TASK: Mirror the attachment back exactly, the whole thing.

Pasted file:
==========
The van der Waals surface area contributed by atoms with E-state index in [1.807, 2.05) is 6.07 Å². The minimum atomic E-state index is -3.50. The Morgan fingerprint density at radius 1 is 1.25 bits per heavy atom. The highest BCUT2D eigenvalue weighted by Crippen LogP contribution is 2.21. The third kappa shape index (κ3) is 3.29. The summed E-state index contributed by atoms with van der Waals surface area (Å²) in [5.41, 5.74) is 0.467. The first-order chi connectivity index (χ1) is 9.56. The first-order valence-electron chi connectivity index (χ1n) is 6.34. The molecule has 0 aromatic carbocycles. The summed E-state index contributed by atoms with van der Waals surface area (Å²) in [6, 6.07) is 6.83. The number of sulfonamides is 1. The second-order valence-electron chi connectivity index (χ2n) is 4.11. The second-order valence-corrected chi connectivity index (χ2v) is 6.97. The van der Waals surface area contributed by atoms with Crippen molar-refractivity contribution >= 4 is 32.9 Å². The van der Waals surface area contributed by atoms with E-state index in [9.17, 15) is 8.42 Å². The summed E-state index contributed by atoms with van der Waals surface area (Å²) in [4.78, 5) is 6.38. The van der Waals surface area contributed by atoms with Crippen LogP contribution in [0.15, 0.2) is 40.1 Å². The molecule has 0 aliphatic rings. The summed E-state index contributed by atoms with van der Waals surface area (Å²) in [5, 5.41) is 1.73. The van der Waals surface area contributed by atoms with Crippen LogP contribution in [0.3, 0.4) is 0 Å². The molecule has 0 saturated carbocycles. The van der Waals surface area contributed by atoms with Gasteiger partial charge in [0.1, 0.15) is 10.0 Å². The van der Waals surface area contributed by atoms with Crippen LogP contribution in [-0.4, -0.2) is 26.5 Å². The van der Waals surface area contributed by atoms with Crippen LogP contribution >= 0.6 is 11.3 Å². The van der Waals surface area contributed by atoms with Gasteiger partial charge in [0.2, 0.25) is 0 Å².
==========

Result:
The van der Waals surface area contributed by atoms with E-state index in [1.807, 2.05) is 6.07 Å². The minimum atomic E-state index is -3.50. The Morgan fingerprint density at radius 1 is 1.25 bits per heavy atom. The highest BCUT2D eigenvalue weighted by Crippen LogP contribution is 2.21. The third kappa shape index (κ3) is 3.29. The summed E-state index contributed by atoms with van der Waals surface area (Å²) in [5.41, 5.74) is 0.467. The first-order chi connectivity index (χ1) is 9.56. The first-order valence-electron chi connectivity index (χ1n) is 6.34. The molecule has 0 aromatic carbocycles. The summed E-state index contributed by atoms with van der Waals surface area (Å²) in [6, 6.07) is 6.83. The number of sulfonamides is 1. The second-order valence-electron chi connectivity index (χ2n) is 4.11. The second-order valence-corrected chi connectivity index (χ2v) is 6.97. The van der Waals surface area contributed by atoms with Crippen molar-refractivity contribution >= 4 is 32.9 Å². The van der Waals surface area contributed by atoms with E-state index in [9.17, 15) is 8.42 Å². The summed E-state index contributed by atoms with van der Waals surface area (Å²) in [4.78, 5) is 6.38. The van der Waals surface area contributed by atoms with Crippen LogP contribution in [0.15, 0.2) is 40.1 Å². The molecule has 0 aliphatic rings. The summed E-state index contributed by atoms with van der Waals surface area (Å²) in [5, 5.41) is 1.73. The van der Waals surface area contributed by atoms with Crippen LogP contribution in [0.3, 0.4) is 0 Å². The molecule has 0 saturated carbocycles. The van der Waals surface area contributed by atoms with Gasteiger partial charge in [0.1, 0.15) is 10.0 Å². The van der Waals surface area contributed by atoms with Crippen LogP contribution in [-0.4, -0.2) is 26.5 Å². The van der Waals surface area contributed by atoms with Crippen LogP contribution >= 0.6 is 11.3 Å². The van der Waals surface area contributed by atoms with Gasteiger partial charge in [0.2, 0.25) is 0 Å².